This means using data to track effectiveness; updating training, policies, and risk disclosures when necessary; monitoring periodic changes in both domestic and foreign requirements; and, crucially, focusing on the “why” behind any changes made to compliance programs.
Moreover, this evolution must be driven from the top, based on the importance of metrics that were specifically tied to leadership’s role in improvement towards internal compliance goals. Aside from audits/risk assessments/monitoring practices (65%), other metrics garnering selections by a majority of attendees included “Leadership team’s response to complaints and investigations” and “Tone at the top by leadership”, at 60% and 53% respectively.
Other significant metrics included compliance trainings and completion rates (38%), and compliance policy updates/revisions (23%).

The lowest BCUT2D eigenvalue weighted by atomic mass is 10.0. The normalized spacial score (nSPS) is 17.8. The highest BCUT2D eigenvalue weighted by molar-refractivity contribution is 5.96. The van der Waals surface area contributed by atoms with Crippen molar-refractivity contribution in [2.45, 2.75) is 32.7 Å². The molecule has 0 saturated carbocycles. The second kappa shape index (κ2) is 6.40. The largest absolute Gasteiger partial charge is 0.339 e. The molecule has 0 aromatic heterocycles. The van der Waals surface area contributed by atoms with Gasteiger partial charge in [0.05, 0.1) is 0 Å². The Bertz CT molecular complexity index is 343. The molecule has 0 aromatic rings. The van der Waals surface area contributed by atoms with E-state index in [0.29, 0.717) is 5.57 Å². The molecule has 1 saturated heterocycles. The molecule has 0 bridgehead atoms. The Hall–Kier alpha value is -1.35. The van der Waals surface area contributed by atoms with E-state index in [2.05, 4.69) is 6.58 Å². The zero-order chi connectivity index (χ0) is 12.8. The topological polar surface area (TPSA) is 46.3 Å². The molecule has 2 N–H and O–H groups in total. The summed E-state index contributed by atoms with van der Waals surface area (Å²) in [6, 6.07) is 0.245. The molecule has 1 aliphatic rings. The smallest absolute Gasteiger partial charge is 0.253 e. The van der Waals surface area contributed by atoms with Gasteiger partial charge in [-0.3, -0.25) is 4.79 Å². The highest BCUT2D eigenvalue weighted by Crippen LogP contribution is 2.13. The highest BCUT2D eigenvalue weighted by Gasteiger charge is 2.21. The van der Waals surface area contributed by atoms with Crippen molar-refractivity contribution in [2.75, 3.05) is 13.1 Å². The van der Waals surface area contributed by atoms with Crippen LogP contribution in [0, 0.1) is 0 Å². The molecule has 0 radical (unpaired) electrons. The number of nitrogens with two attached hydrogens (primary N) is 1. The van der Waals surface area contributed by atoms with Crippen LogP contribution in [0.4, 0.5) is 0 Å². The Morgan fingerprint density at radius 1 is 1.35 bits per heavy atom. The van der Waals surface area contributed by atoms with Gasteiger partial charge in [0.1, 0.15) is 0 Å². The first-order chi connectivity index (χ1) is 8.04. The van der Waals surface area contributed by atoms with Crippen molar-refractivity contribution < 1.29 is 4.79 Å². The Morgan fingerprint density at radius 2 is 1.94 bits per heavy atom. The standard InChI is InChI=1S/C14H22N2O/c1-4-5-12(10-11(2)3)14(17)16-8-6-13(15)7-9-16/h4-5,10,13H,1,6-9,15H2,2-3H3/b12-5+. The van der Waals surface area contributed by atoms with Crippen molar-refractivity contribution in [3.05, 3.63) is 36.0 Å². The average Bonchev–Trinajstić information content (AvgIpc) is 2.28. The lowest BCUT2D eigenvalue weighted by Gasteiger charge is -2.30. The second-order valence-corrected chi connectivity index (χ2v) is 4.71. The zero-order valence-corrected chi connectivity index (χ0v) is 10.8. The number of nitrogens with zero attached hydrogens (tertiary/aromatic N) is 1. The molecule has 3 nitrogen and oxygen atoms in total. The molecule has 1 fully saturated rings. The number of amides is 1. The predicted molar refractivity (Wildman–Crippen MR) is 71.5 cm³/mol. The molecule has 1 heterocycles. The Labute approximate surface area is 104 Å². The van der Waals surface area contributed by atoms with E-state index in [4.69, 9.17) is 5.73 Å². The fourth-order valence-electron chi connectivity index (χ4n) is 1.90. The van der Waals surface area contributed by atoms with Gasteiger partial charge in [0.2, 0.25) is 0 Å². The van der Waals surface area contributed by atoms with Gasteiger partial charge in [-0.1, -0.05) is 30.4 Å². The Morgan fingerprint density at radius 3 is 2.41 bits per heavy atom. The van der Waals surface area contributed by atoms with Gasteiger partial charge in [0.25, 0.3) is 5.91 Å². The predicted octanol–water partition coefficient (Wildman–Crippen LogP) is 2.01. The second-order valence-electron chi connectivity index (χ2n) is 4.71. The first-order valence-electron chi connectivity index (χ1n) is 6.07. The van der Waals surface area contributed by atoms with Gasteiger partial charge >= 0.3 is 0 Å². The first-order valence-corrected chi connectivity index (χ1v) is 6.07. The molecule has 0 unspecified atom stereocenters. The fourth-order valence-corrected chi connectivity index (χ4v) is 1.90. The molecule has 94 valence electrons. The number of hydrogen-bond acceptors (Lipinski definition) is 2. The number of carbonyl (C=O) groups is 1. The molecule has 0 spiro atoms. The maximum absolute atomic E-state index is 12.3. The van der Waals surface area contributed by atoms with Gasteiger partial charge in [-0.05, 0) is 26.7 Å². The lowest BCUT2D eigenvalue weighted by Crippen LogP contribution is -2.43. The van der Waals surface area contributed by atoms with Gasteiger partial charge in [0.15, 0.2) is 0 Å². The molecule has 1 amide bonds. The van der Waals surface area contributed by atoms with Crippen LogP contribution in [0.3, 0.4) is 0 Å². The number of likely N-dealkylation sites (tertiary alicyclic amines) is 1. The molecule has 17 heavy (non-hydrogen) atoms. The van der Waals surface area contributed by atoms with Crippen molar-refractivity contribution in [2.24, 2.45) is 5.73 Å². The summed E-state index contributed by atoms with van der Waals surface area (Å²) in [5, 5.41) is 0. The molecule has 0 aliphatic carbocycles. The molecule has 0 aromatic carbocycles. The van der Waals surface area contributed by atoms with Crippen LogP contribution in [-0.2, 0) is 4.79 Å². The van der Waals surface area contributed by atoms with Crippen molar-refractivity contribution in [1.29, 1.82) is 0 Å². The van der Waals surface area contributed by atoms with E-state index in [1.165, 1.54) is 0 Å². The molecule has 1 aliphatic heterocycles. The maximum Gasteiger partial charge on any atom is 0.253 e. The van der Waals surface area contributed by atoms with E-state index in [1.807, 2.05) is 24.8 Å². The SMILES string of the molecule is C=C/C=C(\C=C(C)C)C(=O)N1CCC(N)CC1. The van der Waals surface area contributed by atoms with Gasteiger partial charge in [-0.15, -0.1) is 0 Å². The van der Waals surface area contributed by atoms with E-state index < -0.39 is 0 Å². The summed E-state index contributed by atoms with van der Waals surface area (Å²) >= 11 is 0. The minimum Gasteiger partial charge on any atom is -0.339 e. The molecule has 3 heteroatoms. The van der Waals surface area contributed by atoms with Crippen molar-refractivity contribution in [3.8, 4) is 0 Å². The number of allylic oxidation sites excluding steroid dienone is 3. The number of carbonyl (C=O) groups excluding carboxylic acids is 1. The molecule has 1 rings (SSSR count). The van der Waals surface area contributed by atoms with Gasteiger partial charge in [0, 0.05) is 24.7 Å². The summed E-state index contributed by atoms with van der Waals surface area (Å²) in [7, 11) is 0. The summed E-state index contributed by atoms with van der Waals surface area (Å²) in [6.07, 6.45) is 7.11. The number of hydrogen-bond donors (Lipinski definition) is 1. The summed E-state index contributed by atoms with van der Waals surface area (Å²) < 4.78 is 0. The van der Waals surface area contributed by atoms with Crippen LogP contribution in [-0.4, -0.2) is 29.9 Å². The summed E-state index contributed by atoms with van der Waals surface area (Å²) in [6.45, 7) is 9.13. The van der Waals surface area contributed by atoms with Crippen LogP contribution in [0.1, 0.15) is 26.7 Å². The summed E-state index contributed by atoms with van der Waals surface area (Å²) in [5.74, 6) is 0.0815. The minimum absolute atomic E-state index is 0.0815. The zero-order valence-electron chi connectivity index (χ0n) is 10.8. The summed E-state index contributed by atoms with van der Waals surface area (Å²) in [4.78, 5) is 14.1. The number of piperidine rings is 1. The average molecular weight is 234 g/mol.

Only 20% of attendees said their board was involved in defining their organization’s risk assessment and monitoring processes “to a large extent.”
Under today’s standards, that may need to change. To that end, panelists suggest looking at the top 100 or so enterprise-level risk areas – then deciding which will be prioritized at the board level, and which areas can be assigned to other executives throughout the company (for each, there should be both an executive and an operational risk owner). These risk owners will be accountable for providing metrics and reporting to the board and its appointed risk committee on a regular quarterly cadence to ensure continual monitoring of progress.
Such a process not only establishes a solid “tone at the top” but distributes risk ownership throughout the company, so that numerous individuals have a stake in the success of the program.
The fast-paced, unpredictable nature of today’s business world makes it impossible to prevent every compliance issue. This is especially true given widespread #MeToo allegations and renewed calls for racial justice. There’s a reason why PwC’s CEO Success study found that ethical lapses accounted for more forced CEO departures (38%) than financial- or board-related shakeups for the first time in the study’s nearly 20 year history.